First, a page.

Conditional fear and its relationship with the amygdala and the hippocampus

Conditional fear and its relationship with the amygdala and the hippocampus

Fear is a basic emotion that helps us protect ourselves from certain dangers. It is an emotion closely related to survival. Nevertheless, there are situations where this fear can be conditioned to completely neutral situations or stimuli, what is known as conditioned fear. Imagine that a small child every time he enters a room gives him a fright. Soon, it is very possible that this child is afraid of the room itself.

For this conditioning to take place, There are two fundamental brain structures: the amygdala and the hippocampus. The amygdala represents a key element in emotions and the hippocampus in spatial memory. In this way, we can condition the fear of a specific place. Throughout the article we will review what is conditioned fear as well as the key role of these two brain structures.


  • 1 Conditional fear, what is it?
  • 2 Conditional fear and tonsil
  • 3 Contextual and hippocampal conditioned fear

Conditional fear, what does it consist of?

Before entering fully into the role of the amygdala and hippocampus in conditioned fear, we will review what this process consists of. As defined by the team of Carlos Ibérico (2007), in the conditioning of fear "A neutral stimulus, which does not in itself produce an emotional response, is followed by an unconditional aversive stimulus (IS). After certain matings, the neutral stimulus will indicate the onset of IS and will cause a fear response associated with the expectation of the Aversive EI".

Through this process, a stimulus that was originally neutral, becomes a conditioned stimulus (EC). To understand it better, let's imagine that we conducted an experiment with rats. We have a rodent in a cage with a floor that gives small electric shocks (EI). For a few trials, a sound (neutral stimulus) is activated, which is followed by a discharge (unconditional aversive stimulus). When sufficient tests are performed, the sound ends up causing a fear reaction on its own. That is, sound has become a conditioned stimulus.

Conditional fear and tonsil

The role of the tonsil in conditioned fear has been extensively investigated. LeDoux and his team (2000), conducted an experiment with rats to see what role the amygdala played in the conditioning of auditory fear. Initially, they caused lesions in the auditory pathways in rats, specifically bilateral lesions of the lateral geniculate nucleus. In this case, they observed that the fear conditioned to a tone was blocked, however, the bilateral lesions produced in the auditory cortex did not prevent it.

What do these findings indicate? That in order for fear conditioning to occur, the signals that cause the tone must reach the medial geniculate nucleus, but not the auditory cortex. They also found the existence of another pathway from the medial geniculate nucleus to another structure: the amygdala. They found out that the lesions of the tonsil as well as those of the medial geniculate nucleus prevented conditioned fear.

The amygdala receives the input of all sensory systems. This structure is related to learning and maintaining the emotional meaning of sensory signals. So that, the amygdala is fundamental in this process since through it the aversion to a fear-conditioned stimulus is learned and maintained.. In the amygdala, the evaluation process on the emotional importance of a specific sound is produced based on previous experiences with it. From here, the circuits responsible for sympathetic response and behavior in the hypothalamus and the gray periaqueductal substance are activated.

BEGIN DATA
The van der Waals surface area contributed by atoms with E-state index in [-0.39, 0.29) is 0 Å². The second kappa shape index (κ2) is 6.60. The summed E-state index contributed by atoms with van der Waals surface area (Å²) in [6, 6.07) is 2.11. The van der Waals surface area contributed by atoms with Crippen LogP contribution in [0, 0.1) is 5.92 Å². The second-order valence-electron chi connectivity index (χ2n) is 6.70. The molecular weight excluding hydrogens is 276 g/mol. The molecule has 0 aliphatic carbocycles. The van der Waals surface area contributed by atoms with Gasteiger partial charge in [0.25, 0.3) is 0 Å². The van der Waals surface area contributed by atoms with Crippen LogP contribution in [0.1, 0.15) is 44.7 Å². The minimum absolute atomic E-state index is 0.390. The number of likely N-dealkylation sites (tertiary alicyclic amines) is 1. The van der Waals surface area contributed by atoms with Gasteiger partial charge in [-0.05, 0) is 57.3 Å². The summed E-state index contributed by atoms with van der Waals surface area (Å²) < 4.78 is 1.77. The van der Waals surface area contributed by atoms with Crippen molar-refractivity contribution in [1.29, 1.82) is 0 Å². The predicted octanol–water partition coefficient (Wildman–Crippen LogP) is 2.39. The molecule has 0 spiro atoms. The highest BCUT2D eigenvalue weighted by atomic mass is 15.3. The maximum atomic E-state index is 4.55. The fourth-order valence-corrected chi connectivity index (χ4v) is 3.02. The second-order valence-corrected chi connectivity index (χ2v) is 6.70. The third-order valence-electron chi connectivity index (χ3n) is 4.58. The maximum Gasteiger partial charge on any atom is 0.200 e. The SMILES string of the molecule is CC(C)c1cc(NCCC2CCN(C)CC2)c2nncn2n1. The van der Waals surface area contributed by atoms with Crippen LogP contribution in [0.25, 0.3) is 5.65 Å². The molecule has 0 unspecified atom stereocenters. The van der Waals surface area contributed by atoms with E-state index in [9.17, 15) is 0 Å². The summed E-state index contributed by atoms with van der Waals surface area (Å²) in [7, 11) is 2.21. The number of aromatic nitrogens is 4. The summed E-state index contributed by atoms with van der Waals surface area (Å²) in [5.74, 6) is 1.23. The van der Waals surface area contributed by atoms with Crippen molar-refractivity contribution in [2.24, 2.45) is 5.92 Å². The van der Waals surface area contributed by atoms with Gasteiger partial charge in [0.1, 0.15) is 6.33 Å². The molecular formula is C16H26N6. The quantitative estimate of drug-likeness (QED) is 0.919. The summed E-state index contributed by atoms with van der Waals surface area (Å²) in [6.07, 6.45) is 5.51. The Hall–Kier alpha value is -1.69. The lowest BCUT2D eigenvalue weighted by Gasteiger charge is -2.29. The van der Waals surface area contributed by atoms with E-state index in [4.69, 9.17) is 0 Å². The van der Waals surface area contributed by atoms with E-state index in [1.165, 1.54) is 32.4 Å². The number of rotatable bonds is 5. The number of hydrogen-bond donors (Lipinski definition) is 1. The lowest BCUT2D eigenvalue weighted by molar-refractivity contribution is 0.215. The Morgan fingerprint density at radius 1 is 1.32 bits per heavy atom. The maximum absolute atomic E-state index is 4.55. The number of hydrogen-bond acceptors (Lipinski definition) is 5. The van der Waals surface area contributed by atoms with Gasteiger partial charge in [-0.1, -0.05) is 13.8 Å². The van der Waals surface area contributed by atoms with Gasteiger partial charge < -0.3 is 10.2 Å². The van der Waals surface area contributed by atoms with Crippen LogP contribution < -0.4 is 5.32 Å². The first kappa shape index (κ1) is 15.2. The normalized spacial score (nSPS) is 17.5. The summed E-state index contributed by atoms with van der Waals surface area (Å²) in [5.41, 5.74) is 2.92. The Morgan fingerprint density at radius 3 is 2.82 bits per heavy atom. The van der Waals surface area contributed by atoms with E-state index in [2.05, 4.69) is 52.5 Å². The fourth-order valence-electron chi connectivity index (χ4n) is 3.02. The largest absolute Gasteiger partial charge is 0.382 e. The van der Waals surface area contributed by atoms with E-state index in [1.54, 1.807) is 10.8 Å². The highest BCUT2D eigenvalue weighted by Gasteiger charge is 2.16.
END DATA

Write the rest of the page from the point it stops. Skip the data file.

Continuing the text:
Contextual and hippocampal conditioned fear

Conditional fear can also be associated with a specific context. Imagine that we return home every day from work on a quiet street in the city. One day, someone with a covered head tells us to give him all the money: they are robbing us. From this experience, there is a high probability that we will stop passing through that street and take alternative routes. In this way, the street of robbery will have been conditioned to fear, that is, the street itself will elicit the emotion of fear.

The process through which a harmless context can produce fear by associating it with stimuli that induce fear is known as contextual conditioned fear. In this type of conditioning not only the amygdala comes into play, but also the hippocampus. The hippocampus is a key structure in spatial location memory processesThus, it is an important structure in this type of conditioning.

Antoniadis and McDonald (2000), demonstrated that the bilateral lesion of the hippocampus before conditioning blocks the appearance of the fear response to the context without blocking the development of fear of explicit conditional stimulation. If we move this finding to the example of the thief, it could be said that we do not lose our fear of the thief but we do not go to the street, that is, we would not develop fear of going back there.

On the other hand, when the injury occurs after conditioning blocks the memory of the fear response without changing the memory of the fear response to the explicit conditional stimulus. If we return to the example of the thief, in this case, we would be afraid of the thief but the memory of fear response in the street would be blocked, that is, the street would stop being scary.


  • Antoniadis, E. and McDonald, R. (2000). Amygdala, hippocampus and discrimibative fear conditioning to context. Behavioural Brain Research, 108, (1), 1-19.
  • Ibérico, C., Vansteenwegen, D, Vervliet, B. and Hermans, D. (2007). The effect of (im) predictability on contextual fear: a replica of basic findings. Journal of Psychology, 25, (1), 81-101.
  • LeDoux, J. (2000). Emotion circuits in the brain. Annual Reviews Neuroscience, 23, 155-184.
  • Pinel, J. (2006). Biopsychology. Madrid: Addison-Wesley.